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News 1/9/09

January 8, 2009 News 8 Comments

From Peter Marshall: "Re: layoffs. Here’s another one: Cabell Huntington Hospital (WV)." Link. The hospital laid off 40 people on Tuesday. Like everybody else jettisoning employees, the CEO says the goal is to flatten the organization, making you wonder why he let it get un-flat in the first place (and whether the managers who hired them should be left unscathed). Also in WV, Weirton Medical Center forcibly parts ways with 36 FTEs. Other layoffs: Crozer-Keystone Health (PA), up to 400 employees; Uniontown Hospital (PA), 50 FTEs; Wilkes Regional Medical Center (NC), 45 employees; Noble Hospital (MA), nine employees; Mercy Health Systems (KS), 44 employees; Baptist St. Anthony’s Hospital (TX), 47 employees; Meridian Health (NJ), 65 positions. Erlanger Medical Center (TN) announces plans for a hiring freeze, layoffs, and renegotiation with suppliers. In case it’s not obvious, hospitals were waiting until after the holidays to cut staff, but the plans were in place long before Christmas.


From djk: "Re: Swedish Covenant Hospital, Chicago, is named a HIMSS Analytics Stage 6 EMR hospital." Their congratulatory letter from Mike Davis says 25 hospitals have now hit the Stage 6 mark.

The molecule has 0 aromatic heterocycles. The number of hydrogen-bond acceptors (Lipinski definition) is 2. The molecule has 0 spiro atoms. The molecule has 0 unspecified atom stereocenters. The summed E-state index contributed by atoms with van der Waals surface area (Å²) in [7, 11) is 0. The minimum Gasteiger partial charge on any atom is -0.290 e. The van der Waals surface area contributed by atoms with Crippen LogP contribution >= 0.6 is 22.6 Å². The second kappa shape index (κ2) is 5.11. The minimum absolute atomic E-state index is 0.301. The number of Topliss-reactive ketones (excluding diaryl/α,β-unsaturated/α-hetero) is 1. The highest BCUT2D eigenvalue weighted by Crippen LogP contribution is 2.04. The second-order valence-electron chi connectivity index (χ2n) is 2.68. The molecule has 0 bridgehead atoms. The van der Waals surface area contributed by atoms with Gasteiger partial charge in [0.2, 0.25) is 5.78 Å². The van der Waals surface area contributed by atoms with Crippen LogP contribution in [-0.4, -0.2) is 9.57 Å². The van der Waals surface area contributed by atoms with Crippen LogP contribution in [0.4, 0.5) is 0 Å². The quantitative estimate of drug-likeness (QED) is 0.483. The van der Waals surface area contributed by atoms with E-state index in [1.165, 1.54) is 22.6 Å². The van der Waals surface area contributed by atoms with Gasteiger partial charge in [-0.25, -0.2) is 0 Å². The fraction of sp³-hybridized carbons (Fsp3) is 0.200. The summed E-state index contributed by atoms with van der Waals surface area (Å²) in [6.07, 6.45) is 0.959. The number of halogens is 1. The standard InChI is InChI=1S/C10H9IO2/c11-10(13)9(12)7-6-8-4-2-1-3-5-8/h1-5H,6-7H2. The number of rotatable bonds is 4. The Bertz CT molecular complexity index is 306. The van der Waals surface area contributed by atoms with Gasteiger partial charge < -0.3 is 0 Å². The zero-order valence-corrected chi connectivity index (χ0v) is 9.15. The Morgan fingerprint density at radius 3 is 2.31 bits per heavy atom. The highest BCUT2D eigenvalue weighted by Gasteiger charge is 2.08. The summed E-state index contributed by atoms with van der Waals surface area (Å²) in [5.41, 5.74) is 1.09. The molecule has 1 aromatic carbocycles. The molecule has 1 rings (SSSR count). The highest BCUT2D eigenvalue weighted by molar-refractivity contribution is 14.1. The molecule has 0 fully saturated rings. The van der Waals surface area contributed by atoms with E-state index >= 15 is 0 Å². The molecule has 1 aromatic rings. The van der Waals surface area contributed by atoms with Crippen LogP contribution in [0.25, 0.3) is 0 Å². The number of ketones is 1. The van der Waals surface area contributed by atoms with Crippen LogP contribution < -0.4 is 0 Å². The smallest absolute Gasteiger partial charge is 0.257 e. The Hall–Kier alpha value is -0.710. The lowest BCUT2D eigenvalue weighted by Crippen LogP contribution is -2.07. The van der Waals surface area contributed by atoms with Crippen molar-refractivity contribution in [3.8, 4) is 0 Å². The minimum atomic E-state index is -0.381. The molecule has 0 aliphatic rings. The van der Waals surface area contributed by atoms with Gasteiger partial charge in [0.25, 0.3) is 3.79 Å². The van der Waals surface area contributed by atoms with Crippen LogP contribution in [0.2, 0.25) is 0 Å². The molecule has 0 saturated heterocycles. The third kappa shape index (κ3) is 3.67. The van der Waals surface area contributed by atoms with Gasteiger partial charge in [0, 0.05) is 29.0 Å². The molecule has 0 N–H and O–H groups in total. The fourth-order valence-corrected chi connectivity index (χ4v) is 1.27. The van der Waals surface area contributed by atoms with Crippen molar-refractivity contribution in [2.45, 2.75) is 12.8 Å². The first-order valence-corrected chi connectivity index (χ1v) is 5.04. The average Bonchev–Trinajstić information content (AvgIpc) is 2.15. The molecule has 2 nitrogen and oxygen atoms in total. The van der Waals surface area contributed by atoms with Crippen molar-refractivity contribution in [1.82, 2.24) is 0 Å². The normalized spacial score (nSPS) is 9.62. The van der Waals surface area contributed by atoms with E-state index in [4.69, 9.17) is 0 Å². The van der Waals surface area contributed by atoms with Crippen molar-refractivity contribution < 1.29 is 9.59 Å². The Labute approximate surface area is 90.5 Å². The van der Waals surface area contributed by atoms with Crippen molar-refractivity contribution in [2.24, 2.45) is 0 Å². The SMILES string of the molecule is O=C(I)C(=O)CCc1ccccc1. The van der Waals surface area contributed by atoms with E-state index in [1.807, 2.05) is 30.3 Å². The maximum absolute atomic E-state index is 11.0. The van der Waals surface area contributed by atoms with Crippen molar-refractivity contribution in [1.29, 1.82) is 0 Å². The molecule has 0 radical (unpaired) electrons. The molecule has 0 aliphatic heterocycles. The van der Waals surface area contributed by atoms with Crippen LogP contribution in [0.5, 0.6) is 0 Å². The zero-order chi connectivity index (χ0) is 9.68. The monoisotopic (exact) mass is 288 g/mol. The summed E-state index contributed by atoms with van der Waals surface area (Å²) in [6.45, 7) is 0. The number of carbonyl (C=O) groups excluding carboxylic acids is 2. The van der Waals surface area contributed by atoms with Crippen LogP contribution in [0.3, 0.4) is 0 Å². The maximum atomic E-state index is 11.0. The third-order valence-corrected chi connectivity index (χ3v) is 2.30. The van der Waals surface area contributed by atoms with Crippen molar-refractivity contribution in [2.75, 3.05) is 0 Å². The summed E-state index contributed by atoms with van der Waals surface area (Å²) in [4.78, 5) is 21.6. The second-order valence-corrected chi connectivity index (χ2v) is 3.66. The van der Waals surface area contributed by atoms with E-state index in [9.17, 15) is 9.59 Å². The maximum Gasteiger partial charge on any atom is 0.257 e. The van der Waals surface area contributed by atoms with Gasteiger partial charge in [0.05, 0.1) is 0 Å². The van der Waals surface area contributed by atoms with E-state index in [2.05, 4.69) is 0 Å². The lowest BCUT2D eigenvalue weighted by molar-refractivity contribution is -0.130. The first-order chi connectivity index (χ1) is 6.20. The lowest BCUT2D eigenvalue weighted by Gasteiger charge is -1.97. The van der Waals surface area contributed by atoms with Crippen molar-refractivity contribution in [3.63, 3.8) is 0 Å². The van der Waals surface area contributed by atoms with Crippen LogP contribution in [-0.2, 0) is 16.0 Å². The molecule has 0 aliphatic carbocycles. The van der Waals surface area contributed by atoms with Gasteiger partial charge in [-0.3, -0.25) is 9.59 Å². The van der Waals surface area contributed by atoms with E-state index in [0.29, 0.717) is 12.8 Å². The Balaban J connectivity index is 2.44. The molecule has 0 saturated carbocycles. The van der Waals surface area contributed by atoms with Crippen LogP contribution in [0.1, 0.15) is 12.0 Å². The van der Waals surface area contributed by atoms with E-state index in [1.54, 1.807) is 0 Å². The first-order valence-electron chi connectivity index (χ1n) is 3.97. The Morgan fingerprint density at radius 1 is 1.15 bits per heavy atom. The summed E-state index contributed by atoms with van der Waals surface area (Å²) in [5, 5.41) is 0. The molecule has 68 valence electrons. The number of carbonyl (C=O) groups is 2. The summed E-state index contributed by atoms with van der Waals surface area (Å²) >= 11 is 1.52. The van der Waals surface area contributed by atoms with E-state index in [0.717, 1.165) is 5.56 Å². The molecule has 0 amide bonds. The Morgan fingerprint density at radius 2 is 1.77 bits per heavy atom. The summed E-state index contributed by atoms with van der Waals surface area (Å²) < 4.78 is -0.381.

From Boutros Boutros-Ghali: "Re: Web 2.0 and social networking. I’m interested in what role it will play in healthcare." I’d like to hear some opinions on this. I have to say I’m skeptical because some of the ideas seem obviously lame and the folks behind them are often light on track record, with a singular fixation on selling out their fledgling enterprises to the first willing party, so I’ll say that lots of the "companies" (more like "Web sites") will sink without a whimper without accomplishing much of anything. I’m always suspicious, too, that they tout fresh thinking only because that’s all they’ve got. Still, some will likely survive. The question is whether patients really have enough clout to matter in the grand scheme of things. Patients paying out of their own pockets could band together via social networking, but healthcare is mostly divided as those with insurance or those unable to pay — there’s not much middle ground because of absurd hospital policies on pricing and non-discounting.